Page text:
02 Nov Delegation is a discipline
In our careers and in our companies, there is a crux moment that comes when we are recognized as a terrific individual contributor and are asked to begin to supervise or manage others, doing the same tasks. As executives, we would expect most of us have promoted promising staffers to managerial roles. This is wonderful. This is the “farm team” process in action, the “garden” in which we grow future leaders. Great news! Promote from within!
However, our New Normal View is that very, very few of us truly understand what is happening at this juncture, and moreover, we all too frequently fail to arm our new leader with the right tools, or even any tools whatsoever, in order to succeed.
We suggest that “doing” and “managing” are two entirely different skill sets, requiring equal attention and training. Being a great “do-er” has little bearing on how well we will manage others “doing”.
So many of us, without real training in the skills of planning, communication, delegation, project management and analysis, stumble into management falling back onto the same behaviors we employed to earn our “do-er atta-boys’s”: We work harder. We walk around quickly with a serious expression. We stay late and come in early. “Atta-boy!” And, often, we have managers who see us doing these things who feel comforted. “Someone else here cares as much as I do!”
Delegation is the core activity that creates the resource leverage allowing one person to effectively organize, inspire, train and lead a team to produce more work, more ideas, more sales, than they could individually do otherwise. And, it often requires the leader or manager to NOT do those things.
Most of us think of “delegation” as asking some dude to go do something. “What’s the big deal? I told him to do it, I’m the boss. It’s simple. Do it!”
We strenuously object. Our New Normal View is that “delegation” involves active engagement by the “delegator”, before, during and after the work is being done.
Before the delegation, we need to consider and determine:
- What is the project? Have I written it down? Are the goals clear to my delegate? Am I even clear?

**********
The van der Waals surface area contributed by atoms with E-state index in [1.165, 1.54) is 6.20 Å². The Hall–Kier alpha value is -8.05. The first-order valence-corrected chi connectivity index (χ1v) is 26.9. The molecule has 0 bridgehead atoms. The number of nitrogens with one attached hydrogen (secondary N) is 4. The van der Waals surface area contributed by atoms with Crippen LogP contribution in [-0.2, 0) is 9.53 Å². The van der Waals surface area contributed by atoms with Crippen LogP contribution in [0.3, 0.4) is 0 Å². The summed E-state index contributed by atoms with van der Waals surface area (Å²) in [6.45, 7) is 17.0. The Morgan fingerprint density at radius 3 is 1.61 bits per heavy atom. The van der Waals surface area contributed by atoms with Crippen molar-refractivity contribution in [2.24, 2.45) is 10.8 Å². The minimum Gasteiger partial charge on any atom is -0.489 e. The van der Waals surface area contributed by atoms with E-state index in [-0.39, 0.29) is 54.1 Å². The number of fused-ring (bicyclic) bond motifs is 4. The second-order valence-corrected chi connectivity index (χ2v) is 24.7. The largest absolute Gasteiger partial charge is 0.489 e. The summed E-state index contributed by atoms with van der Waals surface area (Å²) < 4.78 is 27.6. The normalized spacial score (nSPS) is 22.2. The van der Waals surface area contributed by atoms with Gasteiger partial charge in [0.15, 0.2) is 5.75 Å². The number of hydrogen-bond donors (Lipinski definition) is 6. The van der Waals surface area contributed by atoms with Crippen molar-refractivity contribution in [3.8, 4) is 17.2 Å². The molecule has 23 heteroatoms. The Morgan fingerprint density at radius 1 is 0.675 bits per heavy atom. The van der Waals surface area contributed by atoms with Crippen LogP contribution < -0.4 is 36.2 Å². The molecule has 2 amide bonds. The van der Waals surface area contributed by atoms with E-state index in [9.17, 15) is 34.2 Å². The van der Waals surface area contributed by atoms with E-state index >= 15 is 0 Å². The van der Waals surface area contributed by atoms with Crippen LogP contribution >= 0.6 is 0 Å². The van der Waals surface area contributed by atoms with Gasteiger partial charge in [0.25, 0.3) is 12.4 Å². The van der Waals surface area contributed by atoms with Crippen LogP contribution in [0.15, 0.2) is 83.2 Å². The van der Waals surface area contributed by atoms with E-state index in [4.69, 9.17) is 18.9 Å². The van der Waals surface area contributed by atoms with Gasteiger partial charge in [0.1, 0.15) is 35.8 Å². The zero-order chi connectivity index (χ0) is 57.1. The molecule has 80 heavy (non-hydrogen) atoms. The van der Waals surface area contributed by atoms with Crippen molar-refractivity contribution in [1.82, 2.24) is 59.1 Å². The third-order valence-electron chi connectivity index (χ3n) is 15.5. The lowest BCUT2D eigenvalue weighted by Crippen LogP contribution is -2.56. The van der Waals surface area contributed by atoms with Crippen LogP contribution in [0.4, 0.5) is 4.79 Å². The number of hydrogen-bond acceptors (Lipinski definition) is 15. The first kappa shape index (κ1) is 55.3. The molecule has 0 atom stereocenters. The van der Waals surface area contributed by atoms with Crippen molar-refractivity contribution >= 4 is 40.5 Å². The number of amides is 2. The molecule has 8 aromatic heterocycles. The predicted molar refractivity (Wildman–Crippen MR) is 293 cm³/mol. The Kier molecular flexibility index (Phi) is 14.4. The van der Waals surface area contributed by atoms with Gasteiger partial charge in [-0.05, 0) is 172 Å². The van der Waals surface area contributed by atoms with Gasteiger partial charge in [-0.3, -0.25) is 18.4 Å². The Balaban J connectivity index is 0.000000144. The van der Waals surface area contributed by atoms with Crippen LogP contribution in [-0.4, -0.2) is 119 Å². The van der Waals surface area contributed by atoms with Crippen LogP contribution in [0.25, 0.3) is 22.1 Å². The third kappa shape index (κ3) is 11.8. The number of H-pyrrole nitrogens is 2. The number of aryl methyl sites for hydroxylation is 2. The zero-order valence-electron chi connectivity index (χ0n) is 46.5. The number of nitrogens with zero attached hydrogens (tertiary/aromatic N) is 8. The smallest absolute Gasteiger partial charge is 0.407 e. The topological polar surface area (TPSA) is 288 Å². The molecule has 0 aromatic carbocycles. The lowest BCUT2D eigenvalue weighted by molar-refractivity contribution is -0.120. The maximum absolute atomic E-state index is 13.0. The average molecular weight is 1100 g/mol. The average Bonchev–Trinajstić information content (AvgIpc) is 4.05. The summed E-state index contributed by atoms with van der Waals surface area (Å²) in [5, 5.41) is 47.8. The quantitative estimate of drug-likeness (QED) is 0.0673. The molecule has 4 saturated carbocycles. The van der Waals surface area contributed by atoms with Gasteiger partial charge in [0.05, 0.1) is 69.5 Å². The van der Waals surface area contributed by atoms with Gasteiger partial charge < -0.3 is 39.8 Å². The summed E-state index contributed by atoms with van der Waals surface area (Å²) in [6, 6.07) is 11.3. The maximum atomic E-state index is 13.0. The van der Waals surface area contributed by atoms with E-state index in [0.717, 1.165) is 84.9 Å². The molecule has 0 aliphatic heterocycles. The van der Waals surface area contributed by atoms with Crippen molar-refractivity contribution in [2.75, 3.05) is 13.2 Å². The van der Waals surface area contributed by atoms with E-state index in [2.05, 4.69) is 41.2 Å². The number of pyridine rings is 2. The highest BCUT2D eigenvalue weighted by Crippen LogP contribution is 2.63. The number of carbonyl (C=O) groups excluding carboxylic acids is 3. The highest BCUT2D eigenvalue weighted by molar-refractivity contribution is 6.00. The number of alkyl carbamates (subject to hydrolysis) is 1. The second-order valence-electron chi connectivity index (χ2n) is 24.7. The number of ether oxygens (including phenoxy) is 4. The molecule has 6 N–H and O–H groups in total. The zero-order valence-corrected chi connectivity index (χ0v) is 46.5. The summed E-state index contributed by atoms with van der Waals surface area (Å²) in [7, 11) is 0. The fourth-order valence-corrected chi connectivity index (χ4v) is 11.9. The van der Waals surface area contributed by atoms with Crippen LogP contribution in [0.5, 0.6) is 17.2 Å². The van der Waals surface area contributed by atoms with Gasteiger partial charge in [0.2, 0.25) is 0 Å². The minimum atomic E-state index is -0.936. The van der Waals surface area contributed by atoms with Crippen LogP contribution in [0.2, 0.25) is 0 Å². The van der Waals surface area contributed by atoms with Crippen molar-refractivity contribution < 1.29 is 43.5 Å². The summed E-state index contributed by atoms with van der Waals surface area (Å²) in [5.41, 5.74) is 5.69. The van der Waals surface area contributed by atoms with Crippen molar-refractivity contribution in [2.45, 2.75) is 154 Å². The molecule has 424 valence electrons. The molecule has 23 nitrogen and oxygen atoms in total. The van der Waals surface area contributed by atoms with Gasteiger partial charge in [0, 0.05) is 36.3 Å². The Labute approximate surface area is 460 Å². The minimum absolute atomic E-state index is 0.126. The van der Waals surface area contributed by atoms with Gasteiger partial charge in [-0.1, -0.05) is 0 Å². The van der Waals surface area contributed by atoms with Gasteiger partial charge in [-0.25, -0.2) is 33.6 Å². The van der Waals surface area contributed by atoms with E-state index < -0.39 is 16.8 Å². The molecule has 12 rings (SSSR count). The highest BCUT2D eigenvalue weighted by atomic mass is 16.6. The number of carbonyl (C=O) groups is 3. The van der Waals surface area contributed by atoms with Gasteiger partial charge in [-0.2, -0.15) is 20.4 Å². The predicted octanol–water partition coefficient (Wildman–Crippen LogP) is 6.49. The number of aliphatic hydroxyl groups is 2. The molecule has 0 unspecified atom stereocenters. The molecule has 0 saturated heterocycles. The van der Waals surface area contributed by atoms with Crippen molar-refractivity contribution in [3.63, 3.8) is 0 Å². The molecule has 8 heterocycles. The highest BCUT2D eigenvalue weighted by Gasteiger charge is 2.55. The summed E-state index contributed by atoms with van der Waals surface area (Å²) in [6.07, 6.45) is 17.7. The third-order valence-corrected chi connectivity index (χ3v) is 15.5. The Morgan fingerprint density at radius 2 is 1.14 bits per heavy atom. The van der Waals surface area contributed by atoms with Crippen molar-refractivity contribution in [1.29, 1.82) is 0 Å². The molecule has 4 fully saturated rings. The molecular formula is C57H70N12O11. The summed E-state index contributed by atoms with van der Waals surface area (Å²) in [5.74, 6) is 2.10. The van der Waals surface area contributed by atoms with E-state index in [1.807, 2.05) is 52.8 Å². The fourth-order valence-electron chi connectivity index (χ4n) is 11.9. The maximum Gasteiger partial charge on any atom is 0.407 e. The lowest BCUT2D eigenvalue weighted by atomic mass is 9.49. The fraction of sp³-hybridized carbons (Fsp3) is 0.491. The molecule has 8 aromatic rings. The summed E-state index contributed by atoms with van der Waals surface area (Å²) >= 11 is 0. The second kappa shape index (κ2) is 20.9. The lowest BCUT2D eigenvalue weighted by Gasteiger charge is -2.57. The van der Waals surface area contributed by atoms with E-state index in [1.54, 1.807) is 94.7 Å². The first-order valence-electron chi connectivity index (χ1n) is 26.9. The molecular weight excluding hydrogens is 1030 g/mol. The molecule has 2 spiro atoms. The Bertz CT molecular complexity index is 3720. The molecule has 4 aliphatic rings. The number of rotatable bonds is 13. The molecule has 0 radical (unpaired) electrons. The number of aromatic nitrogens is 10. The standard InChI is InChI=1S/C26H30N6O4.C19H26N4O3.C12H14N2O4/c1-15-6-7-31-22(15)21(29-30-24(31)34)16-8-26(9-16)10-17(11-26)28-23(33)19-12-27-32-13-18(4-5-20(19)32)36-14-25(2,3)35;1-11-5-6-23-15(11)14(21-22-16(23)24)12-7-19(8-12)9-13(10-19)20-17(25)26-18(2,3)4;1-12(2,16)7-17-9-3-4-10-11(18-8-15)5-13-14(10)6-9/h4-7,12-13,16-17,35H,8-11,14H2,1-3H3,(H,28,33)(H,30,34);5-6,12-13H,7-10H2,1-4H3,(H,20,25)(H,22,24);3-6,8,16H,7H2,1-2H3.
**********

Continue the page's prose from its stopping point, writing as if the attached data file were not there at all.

- What is my risk here? Can I afford to have this be a learning opportunity?
- If so, do I have a young team member ripe for growth?
- Or do I have to nail this perfectly, the first time, and fast?
- Do I have an expert who can guarantee success so I don’t have to worry?
- What is the “operating model” I want to use for this project? Who makes decisions? How do we communicate? How often?
- Does the rest of the organization know I have delegated temporary authority to one person? Certain failure results when we skip this step.
During the project, we must still be engaged. Remember, as managers, we can delegate activity and authority, but never responsibility:
- What kind of reporting do we need? Daily water cooler check-in? Okay. That works for some things. Weekly written reporting? Fine. Team meeting every Friday? Good. Match the reporting to the task.
- If the project begins to come off the rails, what do we do? Swoop in like Iron Man and take over? Re-direct? Give a little advice and stay out of the way? Put someone else on the task?
- Who else needs to know project status in the organization? Who keeps them informed?
After the work is completed, most of us assume we can “check the box” and move on. Not so fast. We still must:
- Assess the outcomes against the original plan.
- Give our delegate feedback, praise and recognition where warranted, advice for the next time if not. This is the critical growth step for young leaders. “How did I do?”
- Archive the project and the outcomes for future reference. How many of us in organizations have chased a problem/solution down the same rabbit hole multiple times?
We might suspect you are feeling this is way too involved for most tasks. We urge you to consider that the framework of a delegation, as outlined above, can be elastic and dynamic. For activities of lesser impact, we may smooth this out and abbreviate some aspects. A simple hallway conversation may suffice for some of the steps. But the bigger the project and the higher the risk, the more important it is that we be deliberate and tactical.
Learning to delegate is a key management skill. Delegating effectively will build strong teams, individual initiative and a “deep bench” of talent.
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